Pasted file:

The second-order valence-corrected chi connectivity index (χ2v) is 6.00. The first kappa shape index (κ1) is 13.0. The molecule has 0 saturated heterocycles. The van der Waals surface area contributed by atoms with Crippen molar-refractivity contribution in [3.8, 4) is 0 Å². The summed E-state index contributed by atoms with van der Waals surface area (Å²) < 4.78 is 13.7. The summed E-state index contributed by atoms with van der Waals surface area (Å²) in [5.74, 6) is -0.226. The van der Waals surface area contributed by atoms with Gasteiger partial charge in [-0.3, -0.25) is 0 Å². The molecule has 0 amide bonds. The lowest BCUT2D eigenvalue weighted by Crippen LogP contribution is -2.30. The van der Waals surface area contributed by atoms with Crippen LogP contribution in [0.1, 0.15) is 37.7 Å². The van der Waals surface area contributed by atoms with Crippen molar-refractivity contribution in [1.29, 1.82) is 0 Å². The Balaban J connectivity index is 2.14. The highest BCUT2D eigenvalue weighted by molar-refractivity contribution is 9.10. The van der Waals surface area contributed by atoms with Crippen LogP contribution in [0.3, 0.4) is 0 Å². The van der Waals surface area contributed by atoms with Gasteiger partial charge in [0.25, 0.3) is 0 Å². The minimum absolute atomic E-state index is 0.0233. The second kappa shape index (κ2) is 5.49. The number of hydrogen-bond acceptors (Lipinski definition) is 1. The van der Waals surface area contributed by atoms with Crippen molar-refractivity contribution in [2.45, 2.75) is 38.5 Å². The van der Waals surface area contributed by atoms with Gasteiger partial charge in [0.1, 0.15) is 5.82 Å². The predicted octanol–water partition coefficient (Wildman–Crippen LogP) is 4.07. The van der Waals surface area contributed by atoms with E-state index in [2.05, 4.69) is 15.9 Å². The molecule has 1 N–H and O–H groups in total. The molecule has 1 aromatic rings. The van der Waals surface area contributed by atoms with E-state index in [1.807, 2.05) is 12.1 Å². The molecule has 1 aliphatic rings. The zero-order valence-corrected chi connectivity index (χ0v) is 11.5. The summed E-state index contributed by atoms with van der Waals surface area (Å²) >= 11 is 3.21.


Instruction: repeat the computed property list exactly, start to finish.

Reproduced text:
The second-order valence-corrected chi connectivity index (χ2v) is 6.00. The first kappa shape index (κ1) is 13.0. The molecule has 0 saturated heterocycles. The van der Waals surface area contributed by atoms with Crippen molar-refractivity contribution in [3.8, 4) is 0 Å². The summed E-state index contributed by atoms with van der Waals surface area (Å²) < 4.78 is 13.7. The summed E-state index contributed by atoms with van der Waals surface area (Å²) in [5.74, 6) is -0.226. The van der Waals surface area contributed by atoms with Gasteiger partial charge in [-0.3, -0.25) is 0 Å². The molecule has 0 amide bonds. The lowest BCUT2D eigenvalue weighted by Crippen LogP contribution is -2.30. The van der Waals surface area contributed by atoms with Crippen LogP contribution in [0.1, 0.15) is 37.7 Å². The van der Waals surface area contributed by atoms with Crippen molar-refractivity contribution in [1.29, 1.82) is 0 Å². The Balaban J connectivity index is 2.14. The highest BCUT2D eigenvalue weighted by molar-refractivity contribution is 9.10. The van der Waals surface area contributed by atoms with Crippen LogP contribution in [0.3, 0.4) is 0 Å². The van der Waals surface area contributed by atoms with Gasteiger partial charge in [0.25, 0.3) is 0 Å². The minimum absolute atomic E-state index is 0.0233. The second kappa shape index (κ2) is 5.49. The number of hydrogen-bond acceptors (Lipinski definition) is 1. The van der Waals surface area contributed by atoms with Crippen molar-refractivity contribution in [2.45, 2.75) is 38.5 Å². The van der Waals surface area contributed by atoms with Gasteiger partial charge in [0.1, 0.15) is 5.82 Å². The predicted octanol–water partition coefficient (Wildman–Crippen LogP) is 4.07. The van der Waals surface area contributed by atoms with E-state index in [2.05, 4.69) is 15.9 Å². The molecule has 1 N–H and O–H groups in total. The molecule has 1 aromatic rings. The van der Waals surface area contributed by atoms with E-state index in [1.807, 2.05) is 12.1 Å². The molecule has 1 aliphatic rings. The zero-order valence-corrected chi connectivity index (χ0v) is 11.5. The summed E-state index contributed by atoms with van der Waals surface area (Å²) >= 11 is 3.21.